BERKELEY, College Ave., spacious 1-bdrm, avail. July & Aug., $725. 843-4014, 548-1887
BERKELEY, Virginia/Euclid, furn. 3-bdrm townhouse, $1580. 843-4014
BERKELEY, furn. 2-bdrm, 1-bth house, pvt. garden, nr public trans., 15 min. drive to LBL, avail 7/11-8/5, $750 + refundable dep. Ted, X4203, Cloe, 845-3146
BERKELEY upstairs furn. 1-bdrm apt., hardwd flrs, full kitchen & bth, 5 min. walk to UC/LBL shuttle/BART, avail. 6/15, $595/mo. incl. parking/heat/water. 527-1358
BERKELEY, 2-bdrm house, living & dining rms, frpl, garage, workshop, yd, 20 min. walk to UC/LBL shuttle, $875/mo. 527-4192
BERKELEY, lg. furn. bdrm in furn. rooming house on Piedmont, 5 min. walk to UC/LBL shuttle, $500/mo. incl. TV & microwave; unfurn. bdrms also available. 540-0385
BERKELEY, furn. studio w/skylight, parking, full kitchen & bath, 15 min. walk to UC/LBL shuttle, $525/mo. 548-9869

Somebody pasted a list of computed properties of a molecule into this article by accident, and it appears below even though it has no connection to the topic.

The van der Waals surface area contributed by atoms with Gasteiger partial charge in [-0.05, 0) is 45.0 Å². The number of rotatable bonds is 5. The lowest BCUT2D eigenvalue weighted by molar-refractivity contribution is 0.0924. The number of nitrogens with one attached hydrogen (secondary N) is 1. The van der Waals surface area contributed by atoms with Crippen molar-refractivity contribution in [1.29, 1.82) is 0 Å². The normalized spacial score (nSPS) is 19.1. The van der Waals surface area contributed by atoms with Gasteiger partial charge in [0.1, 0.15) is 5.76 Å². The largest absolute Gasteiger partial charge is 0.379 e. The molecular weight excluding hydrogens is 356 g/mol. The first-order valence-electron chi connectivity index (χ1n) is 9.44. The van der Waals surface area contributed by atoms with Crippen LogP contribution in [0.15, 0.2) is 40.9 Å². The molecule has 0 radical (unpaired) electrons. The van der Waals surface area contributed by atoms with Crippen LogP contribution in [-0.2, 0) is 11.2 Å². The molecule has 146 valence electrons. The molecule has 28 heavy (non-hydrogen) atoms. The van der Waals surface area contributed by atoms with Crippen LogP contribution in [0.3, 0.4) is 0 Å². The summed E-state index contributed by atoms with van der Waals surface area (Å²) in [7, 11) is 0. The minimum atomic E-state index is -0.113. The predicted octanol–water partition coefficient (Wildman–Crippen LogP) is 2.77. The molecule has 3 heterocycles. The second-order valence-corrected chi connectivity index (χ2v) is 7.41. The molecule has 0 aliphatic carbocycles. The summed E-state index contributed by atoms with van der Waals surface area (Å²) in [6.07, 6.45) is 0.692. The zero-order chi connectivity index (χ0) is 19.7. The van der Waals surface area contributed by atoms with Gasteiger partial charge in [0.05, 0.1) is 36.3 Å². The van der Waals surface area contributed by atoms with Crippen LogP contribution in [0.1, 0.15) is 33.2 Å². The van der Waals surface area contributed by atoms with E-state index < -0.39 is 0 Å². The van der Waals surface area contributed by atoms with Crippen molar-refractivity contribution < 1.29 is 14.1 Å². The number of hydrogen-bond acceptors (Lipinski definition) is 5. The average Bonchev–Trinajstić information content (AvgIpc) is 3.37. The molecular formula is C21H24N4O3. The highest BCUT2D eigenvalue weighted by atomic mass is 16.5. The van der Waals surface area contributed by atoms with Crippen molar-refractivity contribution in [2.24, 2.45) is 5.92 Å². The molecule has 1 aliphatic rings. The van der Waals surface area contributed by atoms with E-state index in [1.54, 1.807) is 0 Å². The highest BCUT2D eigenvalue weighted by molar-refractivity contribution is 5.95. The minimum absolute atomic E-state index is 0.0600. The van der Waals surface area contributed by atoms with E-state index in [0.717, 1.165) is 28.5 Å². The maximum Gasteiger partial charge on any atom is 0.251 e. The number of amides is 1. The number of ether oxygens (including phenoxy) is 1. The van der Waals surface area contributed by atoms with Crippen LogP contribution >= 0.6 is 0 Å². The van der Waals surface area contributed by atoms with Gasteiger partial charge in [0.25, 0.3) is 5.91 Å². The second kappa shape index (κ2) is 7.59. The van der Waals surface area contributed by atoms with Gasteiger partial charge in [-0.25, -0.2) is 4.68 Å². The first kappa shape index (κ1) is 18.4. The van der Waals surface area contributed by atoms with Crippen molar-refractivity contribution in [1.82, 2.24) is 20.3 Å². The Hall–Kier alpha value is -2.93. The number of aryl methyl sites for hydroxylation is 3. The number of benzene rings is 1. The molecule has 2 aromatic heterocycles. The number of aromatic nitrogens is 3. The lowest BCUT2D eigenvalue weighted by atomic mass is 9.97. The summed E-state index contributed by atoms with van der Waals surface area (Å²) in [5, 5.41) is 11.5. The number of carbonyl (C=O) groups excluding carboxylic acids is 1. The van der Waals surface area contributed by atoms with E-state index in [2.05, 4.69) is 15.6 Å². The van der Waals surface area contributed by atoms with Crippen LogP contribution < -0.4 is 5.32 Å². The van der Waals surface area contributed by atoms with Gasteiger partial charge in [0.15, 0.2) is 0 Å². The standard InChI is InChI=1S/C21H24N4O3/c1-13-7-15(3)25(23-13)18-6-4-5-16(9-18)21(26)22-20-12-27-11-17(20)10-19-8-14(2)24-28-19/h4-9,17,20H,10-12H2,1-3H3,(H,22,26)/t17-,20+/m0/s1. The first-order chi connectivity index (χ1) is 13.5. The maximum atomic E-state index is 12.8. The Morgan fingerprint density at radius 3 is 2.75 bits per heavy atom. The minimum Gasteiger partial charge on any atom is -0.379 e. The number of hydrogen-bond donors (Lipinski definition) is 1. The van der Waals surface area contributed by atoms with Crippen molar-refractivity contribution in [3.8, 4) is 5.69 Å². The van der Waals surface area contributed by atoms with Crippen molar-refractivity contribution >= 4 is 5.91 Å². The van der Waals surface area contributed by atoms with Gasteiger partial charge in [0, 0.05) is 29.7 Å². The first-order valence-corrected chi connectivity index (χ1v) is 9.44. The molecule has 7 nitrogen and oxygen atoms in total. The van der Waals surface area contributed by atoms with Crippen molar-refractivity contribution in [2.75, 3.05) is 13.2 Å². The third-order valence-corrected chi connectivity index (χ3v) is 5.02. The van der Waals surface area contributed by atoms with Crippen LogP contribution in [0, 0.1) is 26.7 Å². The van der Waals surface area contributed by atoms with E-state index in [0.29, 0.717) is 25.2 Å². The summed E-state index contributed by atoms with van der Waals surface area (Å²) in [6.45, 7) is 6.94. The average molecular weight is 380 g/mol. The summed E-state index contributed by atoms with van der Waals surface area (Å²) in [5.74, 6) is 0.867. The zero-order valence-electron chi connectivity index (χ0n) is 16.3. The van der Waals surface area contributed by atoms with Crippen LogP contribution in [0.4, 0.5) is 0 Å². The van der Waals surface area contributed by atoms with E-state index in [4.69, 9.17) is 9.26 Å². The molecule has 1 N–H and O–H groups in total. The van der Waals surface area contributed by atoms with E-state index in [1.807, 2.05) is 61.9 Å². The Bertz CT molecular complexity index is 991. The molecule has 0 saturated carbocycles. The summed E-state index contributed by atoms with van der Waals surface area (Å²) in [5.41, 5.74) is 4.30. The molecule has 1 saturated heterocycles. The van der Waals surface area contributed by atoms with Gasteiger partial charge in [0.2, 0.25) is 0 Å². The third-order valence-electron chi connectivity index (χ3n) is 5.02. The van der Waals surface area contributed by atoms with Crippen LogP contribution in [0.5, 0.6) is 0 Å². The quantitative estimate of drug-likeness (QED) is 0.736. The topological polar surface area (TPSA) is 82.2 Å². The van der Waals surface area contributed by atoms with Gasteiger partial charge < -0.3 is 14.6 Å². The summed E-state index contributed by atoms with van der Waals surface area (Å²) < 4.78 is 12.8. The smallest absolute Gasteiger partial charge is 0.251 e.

BERKELEY, Grant St. (between Allston & Bancroft), 2-bdrm, 1-bth apt, kitchen & eating area, wall to wall carpeting, coin op. washer/dryer, 1 off-st. parking spot, approx. 3 blks from LBL shuttle stop, avail. 6/1, $892/mo.+utils. 841-0632
EL CERRITO, 1-bdrm, 1-bth unit, 800 sq. ft., frpl, stove, refrig., dishwasher, washer/dryer, nr BART & shopping, $650/mo. incl. utils. Denny, 237-8171
BERKELEY HILLS, Euclid/Cedar, 5 blks from UCB, furn. rm in pvt. home, kitchen privs., washer/dryer, deck, bay view, nr trans., shops, tennis cts. & Rose Garden, non-smoker, no pets, must be clean, prefer visiting scholar/ft working person, avail. 6/1, $450/mo. + util. 642-8517, 548-1287